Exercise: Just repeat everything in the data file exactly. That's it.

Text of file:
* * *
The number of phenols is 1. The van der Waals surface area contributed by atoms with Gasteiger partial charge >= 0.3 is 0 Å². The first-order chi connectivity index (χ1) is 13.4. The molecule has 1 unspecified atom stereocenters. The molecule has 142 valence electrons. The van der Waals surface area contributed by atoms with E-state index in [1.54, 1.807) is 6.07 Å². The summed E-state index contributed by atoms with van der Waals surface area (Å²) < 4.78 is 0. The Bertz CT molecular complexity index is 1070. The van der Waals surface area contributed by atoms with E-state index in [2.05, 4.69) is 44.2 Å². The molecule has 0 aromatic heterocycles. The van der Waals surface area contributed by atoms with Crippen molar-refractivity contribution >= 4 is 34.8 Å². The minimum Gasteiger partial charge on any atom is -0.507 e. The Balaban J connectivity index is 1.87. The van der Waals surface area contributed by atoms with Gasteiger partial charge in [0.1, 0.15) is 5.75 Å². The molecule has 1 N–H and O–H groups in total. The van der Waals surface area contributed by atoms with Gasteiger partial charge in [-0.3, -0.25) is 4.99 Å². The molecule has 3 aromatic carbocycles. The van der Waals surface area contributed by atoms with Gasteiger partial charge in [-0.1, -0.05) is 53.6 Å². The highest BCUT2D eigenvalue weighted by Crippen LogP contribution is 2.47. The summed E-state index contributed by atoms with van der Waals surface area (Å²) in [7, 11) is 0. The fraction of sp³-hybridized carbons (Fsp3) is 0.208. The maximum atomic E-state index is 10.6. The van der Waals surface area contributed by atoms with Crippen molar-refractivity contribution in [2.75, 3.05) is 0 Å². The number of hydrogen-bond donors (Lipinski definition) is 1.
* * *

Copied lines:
The number of phenols is 1. The van der Waals surface area contributed by atoms with Gasteiger partial charge >= 0.3 is 0 Å². The first-order chi connectivity index (χ1) is 13.4. The molecule has 1 unspecified atom stereocenters. The molecule has 142 valence electrons. The van der Waals surface area contributed by atoms with E-state index in [1.54, 1.807) is 6.07 Å². The summed E-state index contributed by atoms with van der Waals surface area (Å²) < 4.78 is 0. The Bertz CT molecular complexity index is 1070. The van der Waals surface area contributed by atoms with E-state index in [2.05, 4.69) is 44.2 Å². The molecule has 0 aromatic heterocycles. The van der Waals surface area contributed by atoms with Crippen molar-refractivity contribution >= 4 is 34.8 Å². The minimum Gasteiger partial charge on any atom is -0.507 e. The Balaban J connectivity index is 1.87. The van der Waals surface area contributed by atoms with Gasteiger partial charge in [0.1, 0.15) is 5.75 Å². The molecule has 1 N–H and O–H groups in total. The van der Waals surface area contributed by atoms with Gasteiger partial charge in [-0.3, -0.25) is 4.99 Å². The molecule has 3 aromatic carbocycles. The van der Waals surface area contributed by atoms with Gasteiger partial charge in [-0.1, -0.05) is 53.6 Å². The highest BCUT2D eigenvalue weighted by Crippen LogP contribution is 2.47. The summed E-state index contributed by atoms with van der Waals surface area (Å²) in [7, 11) is 0. The fraction of sp³-hybridized carbons (Fsp3) is 0.208. The maximum atomic E-state index is 10.6. The van der Waals surface area contributed by atoms with Crippen molar-refractivity contribution in [2.75, 3.05) is 0 Å². The number of hydrogen-bond donors (Lipinski definition) is 1.